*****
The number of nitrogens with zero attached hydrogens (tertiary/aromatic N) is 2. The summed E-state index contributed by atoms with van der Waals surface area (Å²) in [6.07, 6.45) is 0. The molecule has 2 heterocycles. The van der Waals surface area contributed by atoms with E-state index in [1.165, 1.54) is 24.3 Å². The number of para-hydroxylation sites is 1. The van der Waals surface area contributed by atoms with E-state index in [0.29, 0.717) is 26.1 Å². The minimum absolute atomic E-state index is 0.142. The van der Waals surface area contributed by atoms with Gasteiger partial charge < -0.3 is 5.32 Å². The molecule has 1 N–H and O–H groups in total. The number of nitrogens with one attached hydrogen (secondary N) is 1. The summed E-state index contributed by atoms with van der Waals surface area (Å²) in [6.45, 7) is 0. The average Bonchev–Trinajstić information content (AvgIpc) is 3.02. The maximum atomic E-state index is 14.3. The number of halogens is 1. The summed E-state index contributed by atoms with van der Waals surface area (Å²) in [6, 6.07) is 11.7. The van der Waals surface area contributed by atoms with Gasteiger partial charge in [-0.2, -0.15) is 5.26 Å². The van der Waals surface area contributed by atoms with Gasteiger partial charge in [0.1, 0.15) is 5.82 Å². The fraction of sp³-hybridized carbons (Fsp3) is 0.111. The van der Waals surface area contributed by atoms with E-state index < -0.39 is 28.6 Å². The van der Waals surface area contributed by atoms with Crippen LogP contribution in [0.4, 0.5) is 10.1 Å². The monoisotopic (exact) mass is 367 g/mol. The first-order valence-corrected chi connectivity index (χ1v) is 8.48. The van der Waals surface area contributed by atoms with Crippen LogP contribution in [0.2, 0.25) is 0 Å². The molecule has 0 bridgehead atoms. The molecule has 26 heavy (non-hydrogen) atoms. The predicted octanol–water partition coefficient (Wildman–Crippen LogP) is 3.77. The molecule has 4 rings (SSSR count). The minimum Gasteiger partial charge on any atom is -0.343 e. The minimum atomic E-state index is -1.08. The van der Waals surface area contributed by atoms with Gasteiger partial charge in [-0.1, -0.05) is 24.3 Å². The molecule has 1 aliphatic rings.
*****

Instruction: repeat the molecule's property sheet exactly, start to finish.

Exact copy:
The number of nitrogens with zero attached hydrogens (tertiary/aromatic N) is 2. The summed E-state index contributed by atoms with van der Waals surface area (Å²) in [6.07, 6.45) is 0. The molecule has 2 heterocycles. The van der Waals surface area contributed by atoms with E-state index in [1.165, 1.54) is 24.3 Å². The number of para-hydroxylation sites is 1. The van der Waals surface area contributed by atoms with E-state index in [0.29, 0.717) is 26.1 Å². The minimum absolute atomic E-state index is 0.142. The van der Waals surface area contributed by atoms with Gasteiger partial charge < -0.3 is 5.32 Å². The molecule has 1 N–H and O–H groups in total. The number of nitrogens with one attached hydrogen (secondary N) is 1. The summed E-state index contributed by atoms with van der Waals surface area (Å²) in [6.45, 7) is 0. The average Bonchev–Trinajstić information content (AvgIpc) is 3.02. The maximum atomic E-state index is 14.3. The number of halogens is 1. The summed E-state index contributed by atoms with van der Waals surface area (Å²) in [6, 6.07) is 11.7. The van der Waals surface area contributed by atoms with Gasteiger partial charge in [-0.2, -0.15) is 5.26 Å². The van der Waals surface area contributed by atoms with Gasteiger partial charge in [0.1, 0.15) is 5.82 Å². The fraction of sp³-hybridized carbons (Fsp3) is 0.111. The van der Waals surface area contributed by atoms with E-state index < -0.39 is 28.6 Å². The van der Waals surface area contributed by atoms with Crippen LogP contribution in [0.4, 0.5) is 10.1 Å². The monoisotopic (exact) mass is 367 g/mol. The first-order valence-corrected chi connectivity index (χ1v) is 8.48. The van der Waals surface area contributed by atoms with Crippen LogP contribution in [0.2, 0.25) is 0 Å². The molecule has 0 bridgehead atoms. The molecule has 26 heavy (non-hydrogen) atoms. The predicted octanol–water partition coefficient (Wildman–Crippen LogP) is 3.77. The molecule has 4 rings (SSSR count). The minimum Gasteiger partial charge on any atom is -0.343 e. The minimum atomic E-state index is -1.08. The van der Waals surface area contributed by atoms with Gasteiger partial charge in [-0.1, -0.05) is 24.3 Å². The molecule has 1 aliphatic rings.